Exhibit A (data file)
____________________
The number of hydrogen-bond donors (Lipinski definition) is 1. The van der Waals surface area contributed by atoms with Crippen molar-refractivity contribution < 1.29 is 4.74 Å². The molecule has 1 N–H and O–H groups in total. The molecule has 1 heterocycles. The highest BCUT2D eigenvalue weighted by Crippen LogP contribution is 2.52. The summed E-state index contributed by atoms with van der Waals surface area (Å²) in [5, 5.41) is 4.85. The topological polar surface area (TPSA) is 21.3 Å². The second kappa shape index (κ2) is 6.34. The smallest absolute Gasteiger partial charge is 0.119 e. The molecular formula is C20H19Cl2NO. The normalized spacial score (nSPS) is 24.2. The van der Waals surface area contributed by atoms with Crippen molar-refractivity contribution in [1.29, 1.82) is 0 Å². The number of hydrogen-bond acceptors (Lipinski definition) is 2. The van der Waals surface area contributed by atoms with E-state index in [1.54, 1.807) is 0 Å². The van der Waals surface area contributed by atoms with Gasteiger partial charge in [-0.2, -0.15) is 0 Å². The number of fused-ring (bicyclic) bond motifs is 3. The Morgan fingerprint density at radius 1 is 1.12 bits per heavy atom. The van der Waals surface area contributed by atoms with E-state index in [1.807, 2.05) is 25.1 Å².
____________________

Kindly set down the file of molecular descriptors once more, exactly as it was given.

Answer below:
The number of hydrogen-bond donors (Lipinski definition) is 1. The van der Waals surface area contributed by atoms with Crippen molar-refractivity contribution < 1.29 is 4.74 Å². The molecule has 1 N–H and O–H groups in total. The molecule has 1 heterocycles. The highest BCUT2D eigenvalue weighted by Crippen LogP contribution is 2.52. The summed E-state index contributed by atoms with van der Waals surface area (Å²) in [5, 5.41) is 4.85. The topological polar surface area (TPSA) is 21.3 Å². The second kappa shape index (κ2) is 6.34. The smallest absolute Gasteiger partial charge is 0.119 e. The molecular formula is C20H19Cl2NO. The normalized spacial score (nSPS) is 24.2. The van der Waals surface area contributed by atoms with Crippen molar-refractivity contribution in [1.29, 1.82) is 0 Å². The number of hydrogen-bond acceptors (Lipinski definition) is 2. The van der Waals surface area contributed by atoms with E-state index in [1.54, 1.807) is 0 Å². The van der Waals surface area contributed by atoms with Gasteiger partial charge in [-0.2, -0.15) is 0 Å². The number of fused-ring (bicyclic) bond motifs is 3. The Morgan fingerprint density at radius 1 is 1.12 bits per heavy atom. The van der Waals surface area contributed by atoms with E-state index in [1.807, 2.05) is 25.1 Å².